lovehate: Social Media's Roots Are Showing

Whether you call it "New Media", or "Digital Media", or "Social Media", the time is rapidly arriving where the qualifiers have become redundant.

I wish I could say that we could define the divide between "new" and "traditional" media as subjective or objective with the subjective being personal bloggers and podcasters, but it's a sad fact that most network television, radio, or last-gen media is completely subjective as well.

We cannot qualify by level of research or journalistic integrity because all generations of media waft back and forth through actually researching what they're talking about or caring about facts.

As the potential for to reach worldwide to millions of people has outstretched the potential of last-gen broadcasters, it's not fair to distinguish the two by using the term "broadcast". Who is to say that a live streamed web event is not broadcasting?

We cannot call it "personal" media, because some websites have essentially become their own networks with dozens of employees and paid "on air/web" talent.

I even tried to apply a tested and true model for me with regards to artistic pursuits which generally falls to whether the creator is creating for the purpose of the work itself, or instead is doing it for some other purpose which subverts a purer intention. Could we use "art" and "craft" to divide such media? Perhaps, but it would be essentially useless as we could never be accurate without asking every content creator and be assured they weren't lying.

We could use "amateur" and "professional", but the word "amateur" has historical been been seen as a "less than" proposition. [And even more recently by Steve Jobs who indicated consumers wanted to be able to sift through the amateur dreck.]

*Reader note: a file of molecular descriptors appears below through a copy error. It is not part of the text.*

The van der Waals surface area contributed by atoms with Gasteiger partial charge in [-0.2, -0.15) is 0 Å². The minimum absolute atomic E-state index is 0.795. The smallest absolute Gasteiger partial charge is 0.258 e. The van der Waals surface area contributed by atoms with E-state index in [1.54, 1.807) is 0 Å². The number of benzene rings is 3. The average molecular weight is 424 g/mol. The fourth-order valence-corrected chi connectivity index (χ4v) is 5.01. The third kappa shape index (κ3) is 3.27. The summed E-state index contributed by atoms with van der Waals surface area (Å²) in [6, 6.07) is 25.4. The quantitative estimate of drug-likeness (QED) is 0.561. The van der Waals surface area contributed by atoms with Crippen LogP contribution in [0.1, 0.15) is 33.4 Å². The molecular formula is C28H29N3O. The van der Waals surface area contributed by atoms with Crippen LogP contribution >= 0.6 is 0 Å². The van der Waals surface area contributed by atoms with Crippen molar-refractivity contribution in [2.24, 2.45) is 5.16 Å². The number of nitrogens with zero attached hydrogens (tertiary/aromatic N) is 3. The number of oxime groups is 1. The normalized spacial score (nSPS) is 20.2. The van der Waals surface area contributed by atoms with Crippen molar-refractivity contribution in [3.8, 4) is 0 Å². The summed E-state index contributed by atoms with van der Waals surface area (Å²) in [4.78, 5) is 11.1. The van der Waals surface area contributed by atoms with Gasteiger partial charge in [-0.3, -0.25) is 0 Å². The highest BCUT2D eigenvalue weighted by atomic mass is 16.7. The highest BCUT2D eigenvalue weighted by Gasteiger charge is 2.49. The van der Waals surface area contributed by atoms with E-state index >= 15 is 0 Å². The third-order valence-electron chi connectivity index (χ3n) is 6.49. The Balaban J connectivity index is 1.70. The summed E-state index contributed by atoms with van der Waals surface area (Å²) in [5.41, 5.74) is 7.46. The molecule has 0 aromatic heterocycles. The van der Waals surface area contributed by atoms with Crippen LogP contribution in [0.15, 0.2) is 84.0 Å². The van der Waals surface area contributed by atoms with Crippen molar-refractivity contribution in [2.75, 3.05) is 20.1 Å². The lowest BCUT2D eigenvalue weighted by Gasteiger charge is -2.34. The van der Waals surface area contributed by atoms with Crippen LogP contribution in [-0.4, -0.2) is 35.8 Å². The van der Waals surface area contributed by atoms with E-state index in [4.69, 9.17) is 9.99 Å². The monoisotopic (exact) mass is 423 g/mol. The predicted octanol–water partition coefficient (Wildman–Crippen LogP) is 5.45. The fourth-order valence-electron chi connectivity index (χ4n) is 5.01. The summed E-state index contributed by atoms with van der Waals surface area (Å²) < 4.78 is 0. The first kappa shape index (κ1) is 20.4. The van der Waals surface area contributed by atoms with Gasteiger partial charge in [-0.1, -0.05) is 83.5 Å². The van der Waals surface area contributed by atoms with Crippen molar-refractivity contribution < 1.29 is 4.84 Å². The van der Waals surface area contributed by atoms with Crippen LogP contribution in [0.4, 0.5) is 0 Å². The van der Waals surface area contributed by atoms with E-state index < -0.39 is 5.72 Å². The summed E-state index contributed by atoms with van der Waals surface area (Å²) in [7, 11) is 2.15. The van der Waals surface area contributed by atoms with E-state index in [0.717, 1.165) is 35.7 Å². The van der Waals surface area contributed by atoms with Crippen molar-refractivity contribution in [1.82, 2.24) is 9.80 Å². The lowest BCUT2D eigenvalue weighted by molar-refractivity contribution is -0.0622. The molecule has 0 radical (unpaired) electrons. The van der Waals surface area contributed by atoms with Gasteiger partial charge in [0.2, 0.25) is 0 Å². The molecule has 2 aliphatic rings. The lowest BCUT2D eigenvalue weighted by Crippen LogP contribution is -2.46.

Would that I could simply say that "digital" media only represented content created by people on computers, but even that distinction falls apart as all television becomes digital, all television cameras and microphones go to hard drives, and all print media is predominantly generated digitally before it hits a press.

With all of these inadequate qualifiers to describe media and indicate something that's becoming progressively meaningless, we seem to have accepted the word "medium" should indicate the tool and not the content. For decades, when someone spoke of "the media", they referred to mass media outlets that would broadcast across a nation, or, more specifically, a group of reporters who may show up to an event. It seemed that the one irreducible primary was the reporter, the writer, or the television anchor.

Isn't the writer a medium as much as the newspaper, or the anchor as much as the television? And so isn't the blogger, podcaster, vidcaster as solitary a medium as the anchor. In fact, the experience of a solitary blogger or podcaster sequestered behind a basement PC is probably a whole lot less "social" than a production team in a newsroom.

So while some may argue that the worldwide web is a medium for social change that allows individuals to communicate with people quicker and further away than ever before, it could be called a social medium. But the instrument of content is still the person who, while a medium, is no more or less social than Walter Cronkite.

And if the content creator might be a less social medium than ever, have we really become all about the tools and less about the idea? Isn't the irreducible primary still fingers on a keyboard, a voice and a microphone, or a finger choosing how to frame reality?